Sep 302009
 
Authors: Glen Pfeiffer, Ryan Gibbons

Let’s start off with a quick definition of the term “Internet meme” — pay attention class. We will use Wikipedia’s definition because this is not a research paper in which such a travesty would be so greatly frowned upon.

Internet meme: “A phrase used to describe a catchphrase or concept that spreads quickly from person to person via the Internet.”

These aren’t to be confused with viral videos, which also spread quickly but do not usually hold the Interwebz’s attention for very long, as memes do. Memes have been around since the initial popularity of chat rooms in the 90s, so some are almost a decade and a half old./

Need examples to illustrate what we’re talking about? We’re talking about things like Rickrolling, LOLcats and “All your base are belong to us,” to name a few of our favorites.

If you don’t know what these examples are, skip down to the contact info at the end and let us know, so we can set up some kind of Internet education seminar for you (OK, we kid. But, really, if you haven’t been Rickrolled you’re missing out)./

Let’s move quickly now to the point of the column: Where do these ridiculous, yet hilarious, memes come from? An uninformed guess might be that it’s merely word of mouth and the sharing of links online, but that’s inaccurate./

Once a concept is deemed hilarious by enough people, it spreads by word of mouth. But someone must be out there, constantly swimming through the Internet in order to find these things. Who are they?

They are the people who spend all their time on the Internet, of course, and where do they cyber-congregate? Forums — the one place that nerds on the computer have always felt at home and in good company (despite probably being alone at the computer).

And what do they amuse themselves with? Pranking each other, pranking the rest of the world and sharing funny stuff with each other.

Since these forum users are generally major computer nerds, pre-YouTube (and especially 90s) memes tended to be focused more on things which only geeks would find funny (like bad Japanese translations, e.g. “All your base are belong to us,” from an old 8-bit video game)./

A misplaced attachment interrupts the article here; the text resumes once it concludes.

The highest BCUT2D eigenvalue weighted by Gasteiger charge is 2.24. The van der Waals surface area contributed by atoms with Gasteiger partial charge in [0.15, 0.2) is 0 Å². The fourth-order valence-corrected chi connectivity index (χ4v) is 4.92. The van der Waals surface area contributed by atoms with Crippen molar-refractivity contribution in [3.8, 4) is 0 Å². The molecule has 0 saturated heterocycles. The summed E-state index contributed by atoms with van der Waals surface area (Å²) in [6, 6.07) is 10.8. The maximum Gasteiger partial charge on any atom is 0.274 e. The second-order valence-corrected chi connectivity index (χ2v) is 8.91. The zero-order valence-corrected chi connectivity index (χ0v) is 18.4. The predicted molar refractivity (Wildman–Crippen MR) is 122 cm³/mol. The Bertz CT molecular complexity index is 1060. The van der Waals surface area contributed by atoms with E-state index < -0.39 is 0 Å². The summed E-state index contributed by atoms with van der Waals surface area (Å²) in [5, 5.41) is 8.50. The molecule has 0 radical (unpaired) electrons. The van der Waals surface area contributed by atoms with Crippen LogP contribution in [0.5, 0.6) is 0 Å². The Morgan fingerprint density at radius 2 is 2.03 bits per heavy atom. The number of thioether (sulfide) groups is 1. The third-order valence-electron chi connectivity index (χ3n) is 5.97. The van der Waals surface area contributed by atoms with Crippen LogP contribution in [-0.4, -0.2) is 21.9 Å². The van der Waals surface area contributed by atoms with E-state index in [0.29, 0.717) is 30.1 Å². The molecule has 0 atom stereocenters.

Since most memes today are video-based, thanks to YouTube and the content is user-generated, it appeals more to the humor of the masses. The “Rickroll” is a perfect modern-day example.

The meme is a classic bait and switch that all started when a 4chan forum member posted a link to the new, highly anticipated Grand Theft Auto 4 trailer. Those who clicked the link were instead treated to the music video of Rick Astley’s “Never Gonna Give You Up,” which is easily the best music video of all time . dare we say better than Beyonce’s?/

The trend quickly spread to the masses, and on April Fools Day 2008, all of YouTube’s front page “featured videos” section linked to the music video. During the Macy’s Thanksgiving Day Parade later that year Rick himself made a special appearance halfway through a song./// / /

Believe us, we could probably spend days or weeks nostalgically remembering old memes. In fact, this was a terrible column topic — we almost didn’t get this written because we spent too much time looking at a Dipity.com timeline of all the major memes in Internet history./

If you have about six hours (at minimum) to spare, we highly recommend visiting the timeline at http://www.dipity.com/tatercakes/Internet_Memes. Chances are you if you browse around, you will come to understand a joke or two you didn’t get before because you weren’t privy to a certain meme./

Columnists Ryan Gibbons and Glen Pfeiffer are never gonna give you up, never gonna let you down. They can be reached at verve@collegian.com (O RLY?).

 Posted by at 5:00 pm

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